In most organizations you have to know how to get things done by working with others. There are often times where you don’t have direct authority for a team or a budget, but you are accountable for the outcome of the project. Most companies focus on teaching the skill how to influence without authority in these situations. The emphasis is learning what is important to your stakeholders and demonstrating how you can bring that value to them. I have taught and trained on this concept many times over the years and do believe that learning how to navigate organizations and relationships is essential. But I recently asked myself, why do we call it influence without authority and how are we inherently framing up relationships with that language? The definition of influence is “the act or power of producing an effect without the direct exercise of command.” Synonyms for influence include impact, determine, guide, and control. Now contrast that with the definition for motivate, which is “to stimulate (someone’s) interest in or enthusiasm for doing something.” Synonyms for motivate include inspire, stimulate, encourage, and excite. I’d like to coin a new phrase and discussion about how to get work done in organizations: Motivate without authority. In this definition the emphasis is on connecting to the customer, embracing autonomy vs. authority, and inspiring through your actions.
Connecting to the customer. Engagement surveys over the last three decades have shown that meaningful work is the single most important element to employees. Purpose is a huge intrinsic driver and one of the most powerful ways to create meaning is to connect people with the end user. At Deere & Company, farmers who buy tractors are invited to visit the factories with their families. Assembly line employees are then invited to meet the farmers, hand them their tractor key, and watch them start their tractors for the first time. Olive Garden restaurant managers regularly share letters from customers with their teams and thank them for creating a great guest experience. Instead of influencing your team, show them how the new project/process you are talking about will meet the customer’s needs and drive meaningful work.
Embrace autonomy vs. authority. I hate to be the one to break it to you, but most of us have very little authority over others. But instead of bemoaning that fact, how can we embrace autonomy? Appreciate the reality that each group you want to motivate likely has different, perhaps competing, schedules, priorities, and resources. Instead of trying to control the outcomes, think about how building trust can make your team much more efficient. Often our desire for authority comes from a lack of trust. Ask yourself if you trust the team, then ask yourself if others can/should trust you based on your behaviors. Reflect on your motives and competencies and see if/how they might be impacting your team dynamics. Stephen Covey’s Speed of Trust offers a list of 13 behaviors that can build or erode trust and provide some great ideas on how to motivate without authority.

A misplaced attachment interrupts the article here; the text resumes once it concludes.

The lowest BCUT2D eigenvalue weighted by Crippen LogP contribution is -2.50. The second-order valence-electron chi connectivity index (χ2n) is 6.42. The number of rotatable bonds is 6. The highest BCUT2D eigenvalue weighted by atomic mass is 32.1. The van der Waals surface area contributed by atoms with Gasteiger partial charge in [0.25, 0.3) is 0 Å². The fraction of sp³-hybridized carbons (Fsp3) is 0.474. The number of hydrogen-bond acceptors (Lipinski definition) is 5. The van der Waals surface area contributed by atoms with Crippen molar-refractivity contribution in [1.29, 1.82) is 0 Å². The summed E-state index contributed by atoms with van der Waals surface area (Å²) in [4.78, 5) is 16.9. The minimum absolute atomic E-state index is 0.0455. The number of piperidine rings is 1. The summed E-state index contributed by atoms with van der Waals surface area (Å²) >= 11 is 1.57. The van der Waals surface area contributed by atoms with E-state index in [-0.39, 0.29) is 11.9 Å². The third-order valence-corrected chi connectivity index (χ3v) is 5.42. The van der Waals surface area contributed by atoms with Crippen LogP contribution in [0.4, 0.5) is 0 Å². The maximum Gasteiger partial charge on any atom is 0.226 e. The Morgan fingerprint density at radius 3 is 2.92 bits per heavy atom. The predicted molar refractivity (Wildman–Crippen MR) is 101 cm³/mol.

Inspiring through your actions. Forbes conducted an interesting research project. They looked at a list of the 1,000 most inspiring leaders and analyzed how they inspire those around them. They came up with a list of six different skills used by these inspiring leaders:
- Visionary—providing a clear picture of the future and being able to communicate that to the team.
- Enhancing—creating positive one-on-one relationships along with team relationships by being a great listener and connecting emotionally with people.
- Driver—displaying a focused pursuit to make the numbers and complete things on time and generally being accountable for personal and group performance.
- Principled—providing a powerful role model of doing the right things in the right way.
- Enthusiast—exuding passion and energy about the organization, its goals and the work itself.
- Expert—providing a strong technical direction that comes from deep expertise.
I think the two skills that are most often overlooked on this list are being principled and leveraging your expertise. Many people inspire through their vision and their enthusiasm, but it is equally impactful to motivate others by showing in your actions that you are principled and have a valuable expertise. Whatever your natural style is, show your team that you are authentic and that you are committed. They will not only be influenced, they will be inspired.
Vince Lombardi said, “Individual commitment to a group effort–that is what makes a team work, a company work, a society work, a civilization work.” I believe we grow commitment not through influence or authority, but through motivation. By connecting teams to the customer, embracing their autonomy, and inspiring others through our actions, we can motivate others without authority and build lasting commitment.